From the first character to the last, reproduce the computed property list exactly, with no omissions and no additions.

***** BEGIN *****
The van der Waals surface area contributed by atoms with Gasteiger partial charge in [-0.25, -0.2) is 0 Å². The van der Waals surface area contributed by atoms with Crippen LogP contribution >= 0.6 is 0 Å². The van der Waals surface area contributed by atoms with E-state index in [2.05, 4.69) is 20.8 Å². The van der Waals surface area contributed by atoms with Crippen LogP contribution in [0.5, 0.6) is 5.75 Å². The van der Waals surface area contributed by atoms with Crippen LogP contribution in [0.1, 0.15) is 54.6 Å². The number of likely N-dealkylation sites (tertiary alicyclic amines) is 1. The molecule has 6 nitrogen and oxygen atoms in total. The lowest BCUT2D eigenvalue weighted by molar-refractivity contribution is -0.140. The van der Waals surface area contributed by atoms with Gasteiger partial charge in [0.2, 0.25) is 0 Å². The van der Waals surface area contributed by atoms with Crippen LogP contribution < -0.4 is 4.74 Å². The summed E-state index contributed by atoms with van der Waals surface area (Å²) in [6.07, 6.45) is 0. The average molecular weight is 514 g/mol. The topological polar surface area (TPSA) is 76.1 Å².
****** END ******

The van der Waals surface area contributed by atoms with Gasteiger partial charge in [-0.25, -0.2) is 0 Å². The van der Waals surface area contributed by atoms with Crippen LogP contribution >= 0.6 is 0 Å². The van der Waals surface area contributed by atoms with E-state index in [2.05, 4.69) is 20.8 Å². The van der Waals surface area contributed by atoms with Crippen LogP contribution in [0.5, 0.6) is 5.75 Å². The van der Waals surface area contributed by atoms with Crippen LogP contribution in [0.1, 0.15) is 54.6 Å². The number of likely N-dealkylation sites (tertiary alicyclic amines) is 1. The molecule has 6 nitrogen and oxygen atoms in total. The lowest BCUT2D eigenvalue weighted by molar-refractivity contribution is -0.140. The van der Waals surface area contributed by atoms with Gasteiger partial charge in [0.2, 0.25) is 0 Å². The van der Waals surface area contributed by atoms with Crippen LogP contribution < -0.4 is 4.74 Å². The summed E-state index contributed by atoms with van der Waals surface area (Å²) in [6.07, 6.45) is 0. The average molecular weight is 514 g/mol. The topological polar surface area (TPSA) is 76.1 Å².